Tommy MelloThis is the foundation of the business that handles everything from A to Z. In most agreements, you should discuss what happens if one partner has health issues or wants out. Also, take consideration of voting rights and who is on the hook for what. All the key elements should be discussed and documented in the operating agreement. This is the prenuptial agreement for business partners.

– Tommy MelloA1 Garage Door Service 

 

8. Expectations for Hours, Vacation and Company Budget 

James McDonoughEveryone has very different expectations for how many hours they should put in, how much vacation, and generally on what and where the precious company budget should be spent. Sit down with your partner and draw out what a year would look like for all expenses and time commitment with best/worst case scenarios. You will uncover some interesting discussion areas.

– James McDonoughSEE Forge creators of FAT FINGER 

 

9. How Costs Will Be Shared 

Cody McLainMost individuals enter into partnerships based on the fact that there could be a high return in the form of equity. Equity is fantastic, but the reality in accounting terms is that the individual who shoulders the most costs will in effect be the one with the greater equity. Cost sharing is an important part of equity sharing, and it informs how the pendulum of equity will swing over time.

– Cody McLainSupportNinja 

 

10. What if a Partner Is Injured or Dies?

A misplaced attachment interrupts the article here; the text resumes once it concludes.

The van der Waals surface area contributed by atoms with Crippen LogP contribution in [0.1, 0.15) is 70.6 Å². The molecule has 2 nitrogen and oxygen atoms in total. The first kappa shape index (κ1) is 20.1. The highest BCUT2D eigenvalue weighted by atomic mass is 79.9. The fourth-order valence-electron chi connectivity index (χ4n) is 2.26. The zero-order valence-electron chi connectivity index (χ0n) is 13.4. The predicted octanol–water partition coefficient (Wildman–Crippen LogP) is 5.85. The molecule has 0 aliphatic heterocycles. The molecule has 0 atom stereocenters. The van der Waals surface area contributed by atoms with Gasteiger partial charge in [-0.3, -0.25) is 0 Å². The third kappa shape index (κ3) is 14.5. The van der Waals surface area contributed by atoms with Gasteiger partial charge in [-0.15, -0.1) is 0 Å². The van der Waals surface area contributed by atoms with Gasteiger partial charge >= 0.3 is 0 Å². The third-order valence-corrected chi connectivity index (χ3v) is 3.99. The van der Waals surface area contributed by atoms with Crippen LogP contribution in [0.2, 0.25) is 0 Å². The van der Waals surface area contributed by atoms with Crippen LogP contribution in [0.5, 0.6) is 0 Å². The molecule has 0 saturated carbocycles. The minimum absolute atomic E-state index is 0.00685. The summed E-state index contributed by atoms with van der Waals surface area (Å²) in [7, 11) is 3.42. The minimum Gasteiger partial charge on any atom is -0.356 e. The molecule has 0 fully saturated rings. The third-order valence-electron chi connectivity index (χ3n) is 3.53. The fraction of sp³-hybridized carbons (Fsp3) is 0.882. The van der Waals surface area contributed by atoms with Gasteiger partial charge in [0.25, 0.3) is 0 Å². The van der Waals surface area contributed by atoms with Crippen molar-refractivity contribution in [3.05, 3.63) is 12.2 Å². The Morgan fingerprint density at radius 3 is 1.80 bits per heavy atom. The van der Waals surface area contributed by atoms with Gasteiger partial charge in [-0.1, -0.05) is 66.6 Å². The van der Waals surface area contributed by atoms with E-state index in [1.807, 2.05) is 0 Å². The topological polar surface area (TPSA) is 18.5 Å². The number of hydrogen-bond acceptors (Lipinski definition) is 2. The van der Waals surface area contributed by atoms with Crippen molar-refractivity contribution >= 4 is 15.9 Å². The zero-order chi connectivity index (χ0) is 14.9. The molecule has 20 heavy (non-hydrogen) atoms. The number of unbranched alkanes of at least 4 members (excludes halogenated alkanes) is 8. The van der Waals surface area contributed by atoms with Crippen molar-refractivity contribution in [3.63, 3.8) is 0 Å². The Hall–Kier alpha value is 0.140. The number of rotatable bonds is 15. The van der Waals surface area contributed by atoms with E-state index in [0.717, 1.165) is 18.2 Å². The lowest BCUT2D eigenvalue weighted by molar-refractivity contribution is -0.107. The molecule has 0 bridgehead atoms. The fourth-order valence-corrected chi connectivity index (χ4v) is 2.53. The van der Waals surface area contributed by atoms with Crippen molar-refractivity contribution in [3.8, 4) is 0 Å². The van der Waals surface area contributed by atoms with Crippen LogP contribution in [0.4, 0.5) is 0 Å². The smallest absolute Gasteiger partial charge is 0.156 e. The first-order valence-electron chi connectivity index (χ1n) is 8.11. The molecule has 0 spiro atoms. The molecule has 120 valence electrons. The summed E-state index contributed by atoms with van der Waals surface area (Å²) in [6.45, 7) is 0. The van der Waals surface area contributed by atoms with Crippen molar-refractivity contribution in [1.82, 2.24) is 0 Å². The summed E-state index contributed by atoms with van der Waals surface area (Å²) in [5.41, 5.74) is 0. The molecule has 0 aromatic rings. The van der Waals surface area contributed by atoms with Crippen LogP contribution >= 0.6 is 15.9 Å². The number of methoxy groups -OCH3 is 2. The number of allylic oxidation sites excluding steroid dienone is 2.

Cassandra BaileyYou have to think about a business partnership agreement as if it’s a prenuptial agreement. Even if you hope nothing bad will happen, you still have to prepare for the worst. Have steps in place in case an acquisition or a merger occurs. If a partner is injured or if the partner dies, there needs to be a solution in the agreement.

– Cassandra BaileySlice Communications 

 

11. Non-Compete / Non-Disparagement Clauses 

Kristopher JonesUnfortunately, business partnerships don’t always work out. In fact, sometimes business partnerships can go wrong and a former partner can abruptly quit only to start a competing business. The partner may also say nasty things about you or your business. Therefore, it’s very important to include a non-compete and non-disparagement clause in a partnership agreement to eliminate issues later.

– Kristopher JonesLSEO.com 

 

12. General Expectations 

Ismael WrixenUnexpressed expectations are equal to premeditated resentment. Although you can include conduct and expectations in a separate document, it should be a part of your partnership agreement. Otherwise, you could end up resenting your partner, and that’s not good for business. You need to be on the same page in terms of the goals you’re trying to achieve, even if you have your differences.

– Ismael WrixenFE International 

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Young Entrepreneur Council (YEC) is an invite-only organization comprised of the world's most promising young entrepreneurs. In partnership with Citi, YEC recently launched BusinessCollective, a free virtual mentorship program that helps millions of entrepreneurs start and grow businesses.